|This page contains official wiki policy which must be followed.|
Please help Zelda Dungeon Wiki maintain a consistently professional appearance by following these style guidelines for all of your written contributions.
- Main article: Titles
All article titles should follow standard title conventions: all words are capitalized with certain exceptions such as articles and short prepositions that don't appear as the first or last word.
Most article titles should be singular. The only exception is if it doesn't make any sense to refer to the subject in singular. For example, the Interlopers are only ever referred to or shown as a group, never individually.
Articles should focus on the subject at hand and not deal at length with peripheral subjects. These should instead be summarized with respect to the main subject, with a link to the main article for more information about the peripheral subject itself. For example, the article about Faron Province might mention Lake Floria, but it should focus its description of the lake to where it's located, how it's connected to other areas, and other such topics that pertain to the Province as a whole. It should not go into detail about things specific to Lake Floria, such as its layout and what items can be found there.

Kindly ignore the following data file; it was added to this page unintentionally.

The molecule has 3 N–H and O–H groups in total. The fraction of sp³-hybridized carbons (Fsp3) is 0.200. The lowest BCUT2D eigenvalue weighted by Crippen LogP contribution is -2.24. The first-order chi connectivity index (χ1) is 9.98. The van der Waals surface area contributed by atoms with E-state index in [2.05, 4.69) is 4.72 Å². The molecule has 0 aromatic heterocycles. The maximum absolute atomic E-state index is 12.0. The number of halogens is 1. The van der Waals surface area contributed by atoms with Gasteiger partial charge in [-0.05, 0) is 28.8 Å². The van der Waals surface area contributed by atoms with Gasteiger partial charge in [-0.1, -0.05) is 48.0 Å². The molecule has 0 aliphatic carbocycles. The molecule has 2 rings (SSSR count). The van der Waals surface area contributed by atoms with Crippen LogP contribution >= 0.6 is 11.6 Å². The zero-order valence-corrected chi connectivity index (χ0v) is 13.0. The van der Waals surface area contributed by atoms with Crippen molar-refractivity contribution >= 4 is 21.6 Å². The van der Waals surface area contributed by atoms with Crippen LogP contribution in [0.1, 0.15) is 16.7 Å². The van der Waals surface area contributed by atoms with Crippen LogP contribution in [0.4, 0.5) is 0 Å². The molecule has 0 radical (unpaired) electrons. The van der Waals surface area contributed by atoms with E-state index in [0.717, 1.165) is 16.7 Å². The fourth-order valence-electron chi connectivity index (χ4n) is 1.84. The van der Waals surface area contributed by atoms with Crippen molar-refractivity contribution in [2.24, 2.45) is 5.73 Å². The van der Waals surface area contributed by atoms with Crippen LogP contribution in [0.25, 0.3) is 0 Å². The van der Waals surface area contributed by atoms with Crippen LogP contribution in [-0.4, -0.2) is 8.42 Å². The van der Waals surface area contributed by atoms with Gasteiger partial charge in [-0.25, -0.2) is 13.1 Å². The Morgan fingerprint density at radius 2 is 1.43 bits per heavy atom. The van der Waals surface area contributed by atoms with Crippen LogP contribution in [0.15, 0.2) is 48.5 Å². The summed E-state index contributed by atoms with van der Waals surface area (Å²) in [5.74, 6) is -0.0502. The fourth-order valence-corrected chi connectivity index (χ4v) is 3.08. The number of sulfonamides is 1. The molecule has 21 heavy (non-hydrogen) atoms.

Second-person perspective (referring to the reader as "you") is appropriate for walkthroughs, but is unprofessional for informational articles. Wiki articles should be written in third-person perspective, describing things and events on their own merits and not through how they relate to any specific reader. When referring to the player, use third-person nouns or pronouns such as "the player", "Link", "one", or "he or she", or use the passive voice (e.g. "after you complete the dungeon" is active voice, second-person; "after the dungeon is completed" is passive voice, third-person).
While using past tense is appropriate in some cases, such as describing historical occurrences in a "development" section, games, game elements, and game events, should generally be described in present tense. The games still exist, even those which were released before others. In the literary world, it's convention to describe works in present tense.